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Iraq Human Rights Report



The latest annual report of the UN Special Rapporteur, Mr. Max van der
Stoel, on human rights in Iraq (referred to recently by Harriet in her
postings), can be found at

http://www.unhchr.ch/Huridocda/Huridoca.nsf/ 
TestFrame/5d0983c1727027ac8025673f0056c924?Opendocument

Since Van der Stoel's reports are frequently mis/cited by the UK
government & its apologists, a few of my interpretative comments follow:

Max van der Stoel has not been to Iraq since January 1992. He works
entirely through the use of secondary material, reports, testimony &c.
This is because the Iraqi government refuses to let him visit,
contravening its obligations under the International Covenant on Civil &
Political Rights. So whilst this fact does not look good on the Iraqi
government, it casts some doubt on some of Van der Stoel's claims (as he
himself acknowledges: 2). This also explains why so much of van der
Stoel's reports are dedicated to the Kuwaiti missing persons (28 out of 88
paragraphs in this case).

The first third of the report concerns extrajudicial and
arbitrary executions, including the 'prison cleansing' campaign (2,500
prisoners have been executed since Autumn97); military action and
the use of assassination against the population of the so-called Southern
Marshes, and Shi'ites; and discrimination against Kurds.

The next third concerns the right to food, health care, and the rights of
the child. All the information here is collected from other UN reports,
especially the Secretary-General's reports. Van der Stoel appears
reluctant to apportion blame here; on the whole, he mentions the
problems caused by the international embargo in the same breath as the
inefficiency of the Government of Iraq: eg 43:

" the greater needs among the population of the southern governorates
..... are not adequately addressed either under the terms of the
"oil-for-food" programme or under other programmes administered by the
Government of Iraq from its other resources."

He repeatedly states that "all available resources have not been used to
ensure the enjoyment of economic, social and cultural rights" (eg at 82),
but of course this statement means nothing.

Note that it is not within the Special Rapporteur's mandate to investigate
abuses by other countries against Iraqi civilians. Nowhere does he (or has
he, in his other reports) say that the suffering is primarily the Iraqi
government's fault, as the UK government has claimed he said. Neither has
he made any comments about the continuation of sanctions - he could not
make such a comment, as his mandate is solely to investigate the Iraqi
government's actions. 

He makes the following points:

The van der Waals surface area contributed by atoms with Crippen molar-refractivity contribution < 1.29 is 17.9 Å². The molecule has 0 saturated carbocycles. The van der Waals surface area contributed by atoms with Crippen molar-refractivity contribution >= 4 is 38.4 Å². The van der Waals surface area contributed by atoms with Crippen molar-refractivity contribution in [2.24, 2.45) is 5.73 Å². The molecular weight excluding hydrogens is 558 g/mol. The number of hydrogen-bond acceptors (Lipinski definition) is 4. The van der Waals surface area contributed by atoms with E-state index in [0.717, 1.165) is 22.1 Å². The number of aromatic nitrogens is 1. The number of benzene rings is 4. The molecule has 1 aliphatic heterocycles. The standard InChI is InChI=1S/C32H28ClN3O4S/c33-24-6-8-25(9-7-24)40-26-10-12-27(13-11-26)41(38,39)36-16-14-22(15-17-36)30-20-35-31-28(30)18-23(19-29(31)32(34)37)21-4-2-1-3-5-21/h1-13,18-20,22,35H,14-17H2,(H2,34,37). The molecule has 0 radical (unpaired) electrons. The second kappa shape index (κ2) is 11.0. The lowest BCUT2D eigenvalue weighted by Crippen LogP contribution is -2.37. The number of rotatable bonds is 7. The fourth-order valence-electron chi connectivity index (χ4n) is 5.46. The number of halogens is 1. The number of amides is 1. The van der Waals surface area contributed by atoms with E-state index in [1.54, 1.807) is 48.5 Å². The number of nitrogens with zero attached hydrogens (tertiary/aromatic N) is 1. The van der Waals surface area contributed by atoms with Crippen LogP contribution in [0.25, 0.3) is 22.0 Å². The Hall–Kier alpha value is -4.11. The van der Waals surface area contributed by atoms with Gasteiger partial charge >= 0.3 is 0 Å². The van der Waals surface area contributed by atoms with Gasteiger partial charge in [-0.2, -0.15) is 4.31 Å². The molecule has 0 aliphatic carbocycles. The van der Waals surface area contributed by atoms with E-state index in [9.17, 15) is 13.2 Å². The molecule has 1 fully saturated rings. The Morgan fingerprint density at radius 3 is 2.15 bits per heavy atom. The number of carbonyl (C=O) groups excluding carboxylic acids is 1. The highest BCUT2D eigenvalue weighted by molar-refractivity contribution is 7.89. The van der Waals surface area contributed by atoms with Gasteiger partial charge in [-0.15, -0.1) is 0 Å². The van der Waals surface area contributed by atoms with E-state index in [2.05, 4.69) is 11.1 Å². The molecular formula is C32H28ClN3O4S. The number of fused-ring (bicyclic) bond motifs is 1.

* The food basket has proved to be inadequate, with those in Southern Iraq
probably suffering more; however, the quality is improving due to the
government's recent addition of new foods to it.
* The inadequate supply of medicine is "mostly because of poor procurement
planning and stock management" (34). He does not say why he believes
this, and this conclusion cannot be derived from any of the other reports
he cites.
* Water supplies remain a major problem "because of the incompatibility
between supplies delivered and contracts signed, and the lack of cash,
transportation and qualified technicians required to implement the
programme." (35)
* Medicine distribution remains inefficient (no causes are mentioned);
however, in the case of "medicines for the treatment of leukaemia: there
have so far been two contracts approved by the 661 Committee (under Phase
III) which were only recently cleared for funding." (41).
* Criticism is levelled at the government of Iraq for not allowing UN
humanitarian observers full access to sites, and preventing random
interviews with Iraqi civilians.
* Childhood diseases, malnutrition and increased early entering of the
work market are recorded, but again, blame is not apportioned.

The final issue dealt with is the remaining 622 cases of missing people
from the invasion of Kuwait, 90% of whom are Kuwaiti. 6000 people who
were taken by Iraq during the war have so far returned to Kuwait (largely
through the Red Cross), and Iraq has given 'incomplete replies' about 112
others.



----------------------------------------
Glen Rangwala
The Graduate Attic
Faculty of Social and Political Sciences
Free School Lane
Cambridge                               
CB2 3RQ
Tel: 44 (0)1223 334535
Fax (shared): 44 (0)1223 334550
Home tel: 44 (0)1223 462187
----------------------------------------


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